Dry Powder Inhalers: You Need to Breathe In “Hard and Fast”to Get the Powder Deep into the Lungs

Dry Powder Inhalers Have Internal Resistances

Background: Inhaled bronchodilators are the cornerstone for treatment of those with COPD. However, it is important that the person be able to inhale the medication deep into the lungs in order to open the airways and make it easier to breathe.

Of the four different inhaling devices for bronchodilators, the most common is called the pressured metered-dose inhaler shown in the figure below. Simply pressing the canister down releases a spray (aerosol) from the mouthpiece.

Example of metered-dose inhaler. This is a different system than dry powder inhalers.

Pressurized metered-dose inhaler.

Many bronchodilators are available in dry powder inhalers (see below). All dry powder devices have an internal resistance. As a result, you need to inhale “hard and fast” to literally pull the powder out of the device and inhale it deep into the lungs.

Different dry powder inhalers

Dry powder inhalers have an internal resistance.

There is a simple breathing test to determine if you have enough inspiratory force to inhale the powder successfully out of the inhaler. This test is called peak inspiratory flow rate (abbreviated PIFR). Here is a picture of the In-Check DIAL used to measure PIFR.

In-Check DIAL to measure the resistance of dry powder inhalers

In-Check DIAL to measure peak inspiratory flow rate

Study: Dr. Loh and colleagues at the Winston-Salem Baptist Medical Center in North Carolina measured PIFR in patients just before discharge from the hospital for a flare-up (exacerbation) of COPD. The study results are published on-line in the Annals of the American Thoracic Society on April 13 (doi: 10.1513/AnnalsATS.201611-903OC).

Results: 52% of the 123 subjects had a PIFR below 60 liters/min. A value of 60 or higher is considered “optimal” to inhale the powder deep into the lungs.   Those with PIFR less than 60 liters/min were more likely to be readmitted to the hospital over 90 days for another COPD flare-up (28%) compared with subjects who had PIFR at least 60 or higher (14%).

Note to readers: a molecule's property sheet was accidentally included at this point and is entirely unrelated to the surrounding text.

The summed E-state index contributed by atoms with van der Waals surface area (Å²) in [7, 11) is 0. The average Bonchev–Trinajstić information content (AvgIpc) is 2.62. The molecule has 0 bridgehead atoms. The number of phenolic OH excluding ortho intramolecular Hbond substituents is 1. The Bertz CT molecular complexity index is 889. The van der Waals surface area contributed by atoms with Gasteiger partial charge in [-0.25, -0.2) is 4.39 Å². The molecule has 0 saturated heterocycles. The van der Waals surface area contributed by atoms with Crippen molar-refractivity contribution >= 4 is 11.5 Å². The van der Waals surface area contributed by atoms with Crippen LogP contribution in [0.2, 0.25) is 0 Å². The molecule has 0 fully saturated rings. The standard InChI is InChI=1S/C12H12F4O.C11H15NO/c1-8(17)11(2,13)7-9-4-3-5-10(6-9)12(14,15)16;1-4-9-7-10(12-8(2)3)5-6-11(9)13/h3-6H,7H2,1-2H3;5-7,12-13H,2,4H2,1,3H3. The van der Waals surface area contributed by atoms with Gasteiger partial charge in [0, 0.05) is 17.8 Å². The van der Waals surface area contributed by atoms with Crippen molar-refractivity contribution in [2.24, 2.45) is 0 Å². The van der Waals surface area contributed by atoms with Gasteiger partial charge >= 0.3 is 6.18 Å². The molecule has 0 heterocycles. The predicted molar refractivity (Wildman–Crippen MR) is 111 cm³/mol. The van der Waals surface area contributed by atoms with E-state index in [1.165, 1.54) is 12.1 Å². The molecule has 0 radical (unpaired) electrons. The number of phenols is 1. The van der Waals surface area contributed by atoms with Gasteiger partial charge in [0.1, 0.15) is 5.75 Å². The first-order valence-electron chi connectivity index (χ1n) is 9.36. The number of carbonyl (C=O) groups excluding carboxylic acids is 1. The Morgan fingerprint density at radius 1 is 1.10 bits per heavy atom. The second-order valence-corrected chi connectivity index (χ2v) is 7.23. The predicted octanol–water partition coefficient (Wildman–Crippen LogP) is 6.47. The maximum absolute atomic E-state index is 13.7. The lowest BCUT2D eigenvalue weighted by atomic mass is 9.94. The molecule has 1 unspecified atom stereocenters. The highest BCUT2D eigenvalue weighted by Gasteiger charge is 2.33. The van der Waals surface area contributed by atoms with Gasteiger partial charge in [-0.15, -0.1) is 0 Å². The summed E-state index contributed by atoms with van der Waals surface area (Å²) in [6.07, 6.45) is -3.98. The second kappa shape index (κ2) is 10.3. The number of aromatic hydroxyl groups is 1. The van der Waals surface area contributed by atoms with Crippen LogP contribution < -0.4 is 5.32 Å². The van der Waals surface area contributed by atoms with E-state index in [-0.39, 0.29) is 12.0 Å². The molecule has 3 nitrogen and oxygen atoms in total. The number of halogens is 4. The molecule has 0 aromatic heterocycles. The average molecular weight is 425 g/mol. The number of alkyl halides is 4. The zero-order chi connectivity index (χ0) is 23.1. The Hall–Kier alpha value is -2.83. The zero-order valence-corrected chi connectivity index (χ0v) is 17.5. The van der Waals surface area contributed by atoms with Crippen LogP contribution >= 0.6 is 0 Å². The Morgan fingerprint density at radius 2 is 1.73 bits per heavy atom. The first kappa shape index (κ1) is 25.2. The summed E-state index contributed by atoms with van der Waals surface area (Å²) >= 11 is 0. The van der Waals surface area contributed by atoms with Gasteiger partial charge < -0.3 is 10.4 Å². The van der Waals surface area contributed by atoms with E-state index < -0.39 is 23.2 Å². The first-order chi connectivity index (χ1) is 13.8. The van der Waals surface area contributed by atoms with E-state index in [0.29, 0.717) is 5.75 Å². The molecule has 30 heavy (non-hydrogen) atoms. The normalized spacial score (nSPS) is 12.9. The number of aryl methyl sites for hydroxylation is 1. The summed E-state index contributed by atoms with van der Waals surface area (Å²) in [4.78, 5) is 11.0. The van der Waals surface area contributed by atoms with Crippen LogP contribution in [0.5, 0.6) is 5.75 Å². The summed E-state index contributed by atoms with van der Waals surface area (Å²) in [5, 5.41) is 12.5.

Conclusions: The authors concluded that a low PIFR is common in those admitted to the hospital for a COPD flare-up. They recommended that the medical team measure PIFR before discharge, especially if a dry powder is being prescribed.

My Comments: With a PIFR of less than 60, it more likely that some or most of the powder stays in the mouth and throat. IF you are taking a dry powder bronchodilator and IF you find that it does not help you breathe easier, then you should ask your health care provider to measure your PIFR. If an In-Check DIAL is not available to test your PIFR, then you should ask about a different delivery system – possibilities include a pressurized metered-dose inhaler, a soft mist inhaler, or a nebulizer.

Woman inhaling aerosol from nebulizer

Soft mist inhaler

Cleaning Inhalers: Is It Necessary? How do I Clean My Inhalers?

Cleaning Inhalers – Helps to Prevent Infection

Dear Dr. Mahler:

I recently read that I should clean my inhalers to make sure that they work correctly and to prevent infections. However, I can’t find any information that describes how to do this. I use Symbicort inhaler and Spiriva powder every day and ProAir as my rescue inhaler. What do you recommend?

Gerard from San Juan, Puerto Rico

Dear Gerard:

You ask an important question about keeping inhaler devices clean and working properly. Unfortunately, this topic – cleaning inhalers – has not received a lot of attention.

As I am sure that others with COPD have the same question or concern as you do, here is information for cleaning inhalers as well as nebulizers.

Metered-dose inhaler (abbreviated MDI)

Cleaning inhalers is important for metered-dose inhalers

Diagram of metered-dose inhaler

When you press down on the top of the chamber, the aerosol spray comes out of the metering chamber and enters the nozzle  (see above). There is concern that the spray might accumulate over time and clog the nozzle. Cleaning the actuator with running water and air drying is recommended periodically to reduce this possibility.

Dry-powder inhaler (abbreviated DPI)

Dry-powder inhalers

A clean, dry cloth should be used to wipe away any powder from the mouthpiece. This should minimize any contamination with bacterial or fungus. This should be done periodically.

Soft mist inhaler (abbreviated SMI)